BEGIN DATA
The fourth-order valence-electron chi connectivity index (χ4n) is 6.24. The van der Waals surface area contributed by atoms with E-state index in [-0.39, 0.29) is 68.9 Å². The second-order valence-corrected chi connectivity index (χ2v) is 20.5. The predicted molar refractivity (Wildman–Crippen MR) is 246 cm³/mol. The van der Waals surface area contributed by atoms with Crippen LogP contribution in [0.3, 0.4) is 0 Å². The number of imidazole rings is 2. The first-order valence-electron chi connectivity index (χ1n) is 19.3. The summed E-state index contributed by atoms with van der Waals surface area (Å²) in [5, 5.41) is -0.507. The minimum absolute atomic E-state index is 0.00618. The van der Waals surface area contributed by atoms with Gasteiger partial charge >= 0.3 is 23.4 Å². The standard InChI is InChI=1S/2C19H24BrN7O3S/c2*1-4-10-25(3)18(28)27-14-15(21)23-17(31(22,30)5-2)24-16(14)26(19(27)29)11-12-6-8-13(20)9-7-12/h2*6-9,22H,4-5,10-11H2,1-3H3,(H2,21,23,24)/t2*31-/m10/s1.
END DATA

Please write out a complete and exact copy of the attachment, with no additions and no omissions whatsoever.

The fourth-order valence-electron chi connectivity index (χ4n) is 6.24. The van der Waals surface area contributed by atoms with E-state index in [-0.39, 0.29) is 68.9 Å². The second-order valence-corrected chi connectivity index (χ2v) is 20.5. The predicted molar refractivity (Wildman–Crippen MR) is 246 cm³/mol. The van der Waals surface area contributed by atoms with Crippen LogP contribution in [0.3, 0.4) is 0 Å². The number of imidazole rings is 2. The first-order valence-electron chi connectivity index (χ1n) is 19.3. The summed E-state index contributed by atoms with van der Waals surface area (Å²) in [5, 5.41) is -0.507. The minimum absolute atomic E-state index is 0.00618. The van der Waals surface area contributed by atoms with Gasteiger partial charge >= 0.3 is 23.4 Å². The standard InChI is InChI=1S/2C19H24BrN7O3S/c2*1-4-10-25(3)18(28)27-14-15(21)23-17(31(22,30)5-2)24-16(14)26(19(27)29)11-12-6-8-13(20)9-7-12/h2*6-9,22H,4-5,10-11H2,1-3H3,(H2,21,23,24)/t2*31-/m10/s1.